Professionalising Honey Cooperative JMHI
Optimising production and marketing of wild honey in Indonesia
In Indonesia, a major part of the rural population lives off small-scale, self-sufficient farming. They need additional sources of income to ensure their subsistence (food, education, health care). In the local forests, wild bee honey is largely available. Local farmers collect the honeycombs from the trees and then process and sell the honey. Formerly the harvest did not take place in a sustainable way, destroying the bee brood and causing the bee population to diminish progressively. Furthermore, the quality of the honey was very unsatisfactory.
The Indonesian honey network JMHI introduced sustainable means of harvesting and hygienic processing methods. They are supporting and training honey collectors’ cooperatives in the areas of:
- Maintenance, production and processing techniques
- Equipment to ensure better quality
- Sustainable forest management (such as planting nectar sources)
- Strengthening the organization of collectors
Over 1,000 honey collectors have now joined the network. However, more local groups acknowledge the network’s added value and wish to contribute locally to their own livelihoods and the conservation of their living environment. The network now aims at scaling up and consolidation.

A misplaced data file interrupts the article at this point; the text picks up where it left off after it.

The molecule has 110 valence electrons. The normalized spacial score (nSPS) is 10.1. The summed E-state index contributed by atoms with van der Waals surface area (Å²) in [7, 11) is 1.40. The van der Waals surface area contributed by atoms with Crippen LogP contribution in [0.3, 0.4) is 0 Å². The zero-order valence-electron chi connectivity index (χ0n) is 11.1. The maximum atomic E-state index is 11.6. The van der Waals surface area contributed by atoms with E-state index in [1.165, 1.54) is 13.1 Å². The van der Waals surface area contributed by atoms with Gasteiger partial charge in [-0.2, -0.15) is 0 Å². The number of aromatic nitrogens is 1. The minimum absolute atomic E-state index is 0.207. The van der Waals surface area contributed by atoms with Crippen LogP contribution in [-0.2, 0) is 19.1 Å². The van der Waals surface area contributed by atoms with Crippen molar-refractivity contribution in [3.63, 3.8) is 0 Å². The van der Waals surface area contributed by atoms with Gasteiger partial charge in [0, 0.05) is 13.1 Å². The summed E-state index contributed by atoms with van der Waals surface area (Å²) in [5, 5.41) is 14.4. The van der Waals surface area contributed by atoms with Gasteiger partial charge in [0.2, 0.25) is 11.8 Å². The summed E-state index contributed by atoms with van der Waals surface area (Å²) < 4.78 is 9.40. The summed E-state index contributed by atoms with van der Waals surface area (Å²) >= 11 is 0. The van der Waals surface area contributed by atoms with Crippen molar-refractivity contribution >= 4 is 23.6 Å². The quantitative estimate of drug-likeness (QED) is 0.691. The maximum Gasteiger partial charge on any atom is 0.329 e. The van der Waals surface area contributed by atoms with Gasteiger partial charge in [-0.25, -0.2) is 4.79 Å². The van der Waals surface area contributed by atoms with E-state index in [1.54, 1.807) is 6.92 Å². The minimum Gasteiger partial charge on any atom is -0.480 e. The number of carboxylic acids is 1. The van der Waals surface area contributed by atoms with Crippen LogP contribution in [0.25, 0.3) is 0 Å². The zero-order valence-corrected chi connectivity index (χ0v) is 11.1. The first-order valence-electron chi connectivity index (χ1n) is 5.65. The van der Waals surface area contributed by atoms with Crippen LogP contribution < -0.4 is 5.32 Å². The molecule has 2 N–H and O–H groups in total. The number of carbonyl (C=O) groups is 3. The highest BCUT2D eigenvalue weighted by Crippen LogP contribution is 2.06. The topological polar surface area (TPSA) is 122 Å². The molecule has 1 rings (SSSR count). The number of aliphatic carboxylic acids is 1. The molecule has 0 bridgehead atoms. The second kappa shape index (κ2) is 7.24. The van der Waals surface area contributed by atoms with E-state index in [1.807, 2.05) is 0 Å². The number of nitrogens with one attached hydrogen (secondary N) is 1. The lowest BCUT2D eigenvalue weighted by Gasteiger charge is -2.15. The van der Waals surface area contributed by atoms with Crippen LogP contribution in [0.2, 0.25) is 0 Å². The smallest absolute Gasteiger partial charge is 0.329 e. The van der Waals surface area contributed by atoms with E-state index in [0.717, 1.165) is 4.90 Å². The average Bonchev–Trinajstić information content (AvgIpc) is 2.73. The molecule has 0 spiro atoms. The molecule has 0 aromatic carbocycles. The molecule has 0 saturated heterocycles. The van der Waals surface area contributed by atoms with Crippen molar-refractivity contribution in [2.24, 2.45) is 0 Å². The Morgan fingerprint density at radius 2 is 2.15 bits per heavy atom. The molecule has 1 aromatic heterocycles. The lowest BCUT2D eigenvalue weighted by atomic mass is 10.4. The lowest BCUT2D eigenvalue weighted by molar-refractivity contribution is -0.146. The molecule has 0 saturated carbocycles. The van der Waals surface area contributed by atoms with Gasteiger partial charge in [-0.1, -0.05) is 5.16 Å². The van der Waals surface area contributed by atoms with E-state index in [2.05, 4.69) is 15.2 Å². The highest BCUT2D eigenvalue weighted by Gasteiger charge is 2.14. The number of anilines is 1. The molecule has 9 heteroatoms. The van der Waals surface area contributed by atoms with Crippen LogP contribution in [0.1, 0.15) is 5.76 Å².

As a result of this intervention, there now is a growing demand of this honey, in particular from the Indonesian elite in Jakarta, but also from eco-tourists and a large international food processing company. In addition, the price has improved greatly, because the honey now meets the applicable standards of sustainability, hygiene and quality. Increasing professionalism and sustainability of harvesting, processing and marketing of wild forest honey. If the quality, quantity and sustainability of the traditional production methods are improved, both sales and revenues can be increased. Thus, the production of honey becomes a durable source of income, improving the honey collectors’ living conditions. Moreover, this will prevent the rural population from having to resort to the sale of wood as an additional source of income, which would be devastating for the local ecosystem.